The overflowed tub leaves a moon grimace on the far wall of the pantry, 
a yellow balloon. It’s President Richard Nixon’s unsmiling crayon face 
come back to rise toward the offending bather. 
In heaven, Princess Di sponges herself and tries to forget the thousands 
            without legs. 
A hawk circles for the seven-year-old boy I was. 
My backyard, swaying trees toss sap on my mother, perennial flower, 
who stands at a kitchen sink four hundred miles south of here.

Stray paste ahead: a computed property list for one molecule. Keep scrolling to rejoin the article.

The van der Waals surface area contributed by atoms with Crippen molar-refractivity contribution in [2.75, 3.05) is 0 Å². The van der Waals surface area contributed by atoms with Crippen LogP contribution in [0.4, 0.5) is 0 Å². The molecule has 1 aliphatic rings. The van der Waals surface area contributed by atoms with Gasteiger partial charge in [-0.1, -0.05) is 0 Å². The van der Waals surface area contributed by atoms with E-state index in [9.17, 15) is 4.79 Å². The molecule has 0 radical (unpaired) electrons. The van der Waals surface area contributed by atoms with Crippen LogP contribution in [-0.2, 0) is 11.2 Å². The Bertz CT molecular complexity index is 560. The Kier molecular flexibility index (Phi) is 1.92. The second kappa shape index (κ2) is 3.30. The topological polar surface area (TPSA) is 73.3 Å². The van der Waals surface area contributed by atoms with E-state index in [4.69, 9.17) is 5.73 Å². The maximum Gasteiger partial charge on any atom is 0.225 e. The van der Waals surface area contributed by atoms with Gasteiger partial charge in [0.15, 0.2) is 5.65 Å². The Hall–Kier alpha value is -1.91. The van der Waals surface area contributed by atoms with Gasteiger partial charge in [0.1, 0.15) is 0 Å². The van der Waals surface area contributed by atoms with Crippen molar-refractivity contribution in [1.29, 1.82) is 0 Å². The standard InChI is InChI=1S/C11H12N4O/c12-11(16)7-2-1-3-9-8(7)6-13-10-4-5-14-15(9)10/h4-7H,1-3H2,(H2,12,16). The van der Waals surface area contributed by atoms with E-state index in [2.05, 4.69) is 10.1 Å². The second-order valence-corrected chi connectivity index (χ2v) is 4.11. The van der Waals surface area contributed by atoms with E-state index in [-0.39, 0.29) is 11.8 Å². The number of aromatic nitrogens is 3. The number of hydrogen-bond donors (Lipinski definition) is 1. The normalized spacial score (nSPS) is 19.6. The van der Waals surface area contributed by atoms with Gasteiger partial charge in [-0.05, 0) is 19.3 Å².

Trumpeting, an elephant who is my father, 
a truck floating diesel over my lemonade, my summer. 
Clouds like these have parted, many religious people have ascended. 
Bushes have spoken, lightning has written words into stone. 
Why should the book of my life go without ruby slippers? 
Why should you not be carried away by flying monkeys?